Samuel Jones Tilden (1814 - 1886)

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Death: Died
Occupation: Govenor of New York
Managed by: Doug Robinson
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About Samuel Jones Tilden

http://en.wikipedia.org/wiki/Samuel_J._Tilden

Samuel Jones Tilden (February 9, 1814 – August 4, 1886) was the Democratic candidate for the U.S. presidency in the disputed election of 1876, one of the most controversial American elections of the 19th century. He was the 25th Governor of New York. A political reformer, he was a Bourbon Democrat who worked closely with the New York City business community, led the fight against the corruption of Tammany Hall, and fought to keep taxes low.

Early life and career

Tilden was born in New Lebanon in New York State. He was descended from Nathaniel Tilden, an early English settler who came to America in 1634. He studied law at Yale, then transferred to New York University where he graduated in 1837. He was admitted to the bar in 1841, becoming a skilled corporate lawyer, with many railroad companies as clients in the shaky railroad boom decade of the 1850s. His legal practice, combined with shrewd investments, made him rich.

In 1848, largely on account of his personal attachment to Martin Van Buren, he participated in the revolt of the “Barnburners” or Free-Soil faction of the New York Democrats. He was among the few such who did not join the Republican Party and, in 1855, was the candidate of the Soft faction for New York State Attorney General.

After the Civil War, Tilden became chairman of the Democratic State Committee and soon came into conflict with the notorious Tweed ring of New York City. Corrupt New York judges were the ring's tools, and Tilden, after entering the New York State Assembly in 1872 to promote the cause of reform, took a leading part in the judges' impeachment trials. By analyzing the bank accounts of certain members of the ring, he obtained legal proof of the principle on which the spoils had been divided. As a reform-spirited Governor in 1874, he turned his attention to a second set of plunderers, the “Canal Ring”, made up of members of both parties who had been systematically robbing New York State through the maladministration of its canals. Tilden succeeded in breaking them up.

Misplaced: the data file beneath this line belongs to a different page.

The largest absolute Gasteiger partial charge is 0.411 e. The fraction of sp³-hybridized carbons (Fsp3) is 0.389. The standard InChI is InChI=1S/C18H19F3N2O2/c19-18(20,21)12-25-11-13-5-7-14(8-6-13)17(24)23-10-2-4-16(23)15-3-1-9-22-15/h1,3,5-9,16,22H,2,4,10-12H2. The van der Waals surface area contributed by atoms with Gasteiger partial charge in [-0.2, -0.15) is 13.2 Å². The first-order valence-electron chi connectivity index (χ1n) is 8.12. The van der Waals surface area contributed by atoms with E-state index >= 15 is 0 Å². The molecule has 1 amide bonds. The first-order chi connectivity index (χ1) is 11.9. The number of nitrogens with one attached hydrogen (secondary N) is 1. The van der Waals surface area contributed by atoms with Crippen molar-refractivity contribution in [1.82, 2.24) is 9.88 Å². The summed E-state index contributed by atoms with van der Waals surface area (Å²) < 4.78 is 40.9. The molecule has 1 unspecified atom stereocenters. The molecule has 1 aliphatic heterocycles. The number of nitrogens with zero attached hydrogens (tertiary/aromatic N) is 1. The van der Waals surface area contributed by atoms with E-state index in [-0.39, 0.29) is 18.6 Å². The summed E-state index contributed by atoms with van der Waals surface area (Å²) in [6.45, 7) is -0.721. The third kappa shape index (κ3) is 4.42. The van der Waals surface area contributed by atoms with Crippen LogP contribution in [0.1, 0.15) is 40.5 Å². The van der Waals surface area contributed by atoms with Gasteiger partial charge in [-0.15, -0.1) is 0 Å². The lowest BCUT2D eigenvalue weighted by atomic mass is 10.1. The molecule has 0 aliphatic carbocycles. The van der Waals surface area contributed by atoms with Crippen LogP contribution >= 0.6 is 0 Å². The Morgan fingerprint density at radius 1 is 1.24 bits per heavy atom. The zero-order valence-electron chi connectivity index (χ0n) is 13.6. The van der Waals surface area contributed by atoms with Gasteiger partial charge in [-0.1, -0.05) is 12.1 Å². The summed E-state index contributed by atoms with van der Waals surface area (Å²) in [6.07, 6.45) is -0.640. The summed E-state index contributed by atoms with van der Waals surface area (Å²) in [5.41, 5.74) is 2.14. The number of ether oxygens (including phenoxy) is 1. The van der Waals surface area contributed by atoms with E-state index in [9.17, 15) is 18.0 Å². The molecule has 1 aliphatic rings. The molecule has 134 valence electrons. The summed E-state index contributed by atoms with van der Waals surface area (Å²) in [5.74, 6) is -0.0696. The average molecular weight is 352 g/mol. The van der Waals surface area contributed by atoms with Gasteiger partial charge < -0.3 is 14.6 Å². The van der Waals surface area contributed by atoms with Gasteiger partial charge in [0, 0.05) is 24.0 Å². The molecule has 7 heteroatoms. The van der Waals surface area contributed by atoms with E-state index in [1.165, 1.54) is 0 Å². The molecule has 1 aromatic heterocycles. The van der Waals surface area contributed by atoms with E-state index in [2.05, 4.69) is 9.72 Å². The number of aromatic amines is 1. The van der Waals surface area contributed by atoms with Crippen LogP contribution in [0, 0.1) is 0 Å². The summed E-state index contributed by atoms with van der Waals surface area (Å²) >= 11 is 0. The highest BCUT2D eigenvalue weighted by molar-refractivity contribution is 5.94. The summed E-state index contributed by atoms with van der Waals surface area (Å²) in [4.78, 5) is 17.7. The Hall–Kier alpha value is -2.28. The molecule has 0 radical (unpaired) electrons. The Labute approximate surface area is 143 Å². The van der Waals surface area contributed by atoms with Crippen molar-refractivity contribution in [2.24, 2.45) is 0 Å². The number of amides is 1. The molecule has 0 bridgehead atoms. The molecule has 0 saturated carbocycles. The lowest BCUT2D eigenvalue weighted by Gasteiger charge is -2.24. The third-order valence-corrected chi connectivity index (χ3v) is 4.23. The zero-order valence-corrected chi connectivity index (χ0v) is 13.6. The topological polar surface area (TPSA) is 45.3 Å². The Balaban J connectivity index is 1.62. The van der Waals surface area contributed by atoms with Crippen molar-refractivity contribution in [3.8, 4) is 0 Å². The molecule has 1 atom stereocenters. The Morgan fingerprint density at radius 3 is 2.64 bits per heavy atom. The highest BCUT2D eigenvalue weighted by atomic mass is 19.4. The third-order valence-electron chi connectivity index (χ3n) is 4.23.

His successful service as governor gained him the presidential nomination.

Presidential election of 1876

During the 1876 presidential election, Tilden won the popular vote over his Republican opponent, Rutherford B. Hayes, proving that the Democrats were back in the political picture following the Civil War. But the result in the Electoral College was in question because the states of Florida, Louisiana, and South Carolina each sent two sets of Electoral Votes to Congress. (There was separately a conflict over one elector from Oregon, who was disqualified on a technicality.)

Republicans had taken over the state governments in the South during Reconstruction, but were unpopular with the overwhelmingly Democratic white southerners, many of whom resented what they perceived as interference from the North and blamed the Republicans for the Civil War. However Republicans were almost universally preferred by the South's newly enfranchised blacks. By 1876 white southerners had regained control of most southern states, but in one state with a black majority (South Carolina) and two with very large black minorities (Louisiana and Florida) Republicans still held power. Democrats used violence and intimidation to keep blacks from the polls, while Democrats claimed that Republicans weren't simply disallowing votes tainted by violence but also legitimate returns that favored the Democratic party. Both sides claimed victory though the Democratic claim was tainted by violence and the Republican by fraud. As a result, one set of Electoral Votes from each of these three states had cast their ballots for the Republican Hayes, and another set had cast their ballot for the Democrat Tilden. Without these three states, Tilden had won 184 Electoral Votes, but needed 185 to win the Presidency. If he had taken even one state, he would have become President. However, if Hayes were to win all the contested votes, he would receive 185 Electoral Votes and win the election. Because the Constitution does not address how Congress is to handle such a dispute, a constitutional crisis appeared imminent.